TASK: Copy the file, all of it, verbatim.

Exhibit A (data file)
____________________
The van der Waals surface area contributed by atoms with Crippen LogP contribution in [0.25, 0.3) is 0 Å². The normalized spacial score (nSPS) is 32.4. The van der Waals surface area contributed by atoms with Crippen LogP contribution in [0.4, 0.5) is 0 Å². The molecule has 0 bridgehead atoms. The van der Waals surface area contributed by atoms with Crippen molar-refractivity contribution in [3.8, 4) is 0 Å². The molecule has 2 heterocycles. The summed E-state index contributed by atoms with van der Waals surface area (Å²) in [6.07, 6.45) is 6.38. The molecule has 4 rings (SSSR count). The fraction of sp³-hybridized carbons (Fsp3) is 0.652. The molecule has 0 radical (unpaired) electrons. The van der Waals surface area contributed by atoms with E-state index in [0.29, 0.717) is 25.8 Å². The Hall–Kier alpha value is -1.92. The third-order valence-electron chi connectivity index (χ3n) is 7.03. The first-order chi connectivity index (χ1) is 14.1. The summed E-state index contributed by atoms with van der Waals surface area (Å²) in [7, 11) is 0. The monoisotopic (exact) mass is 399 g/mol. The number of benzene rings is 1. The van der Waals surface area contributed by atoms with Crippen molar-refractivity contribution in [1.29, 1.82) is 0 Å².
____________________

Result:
The van der Waals surface area contributed by atoms with Crippen LogP contribution in [0.25, 0.3) is 0 Å². The normalized spacial score (nSPS) is 32.4. The van der Waals surface area contributed by atoms with Crippen LogP contribution in [0.4, 0.5) is 0 Å². The molecule has 0 bridgehead atoms. The van der Waals surface area contributed by atoms with Crippen molar-refractivity contribution in [3.8, 4) is 0 Å². The molecule has 2 heterocycles. The summed E-state index contributed by atoms with van der Waals surface area (Å²) in [6.07, 6.45) is 6.38. The molecule has 4 rings (SSSR count). The fraction of sp³-hybridized carbons (Fsp3) is 0.652. The molecule has 0 radical (unpaired) electrons. The van der Waals surface area contributed by atoms with E-state index in [0.29, 0.717) is 25.8 Å². The Hall–Kier alpha value is -1.92. The third-order valence-electron chi connectivity index (χ3n) is 7.03. The first-order chi connectivity index (χ1) is 14.1. The summed E-state index contributed by atoms with van der Waals surface area (Å²) in [7, 11) is 0. The monoisotopic (exact) mass is 399 g/mol. The number of benzene rings is 1. The van der Waals surface area contributed by atoms with Crippen molar-refractivity contribution in [1.29, 1.82) is 0 Å².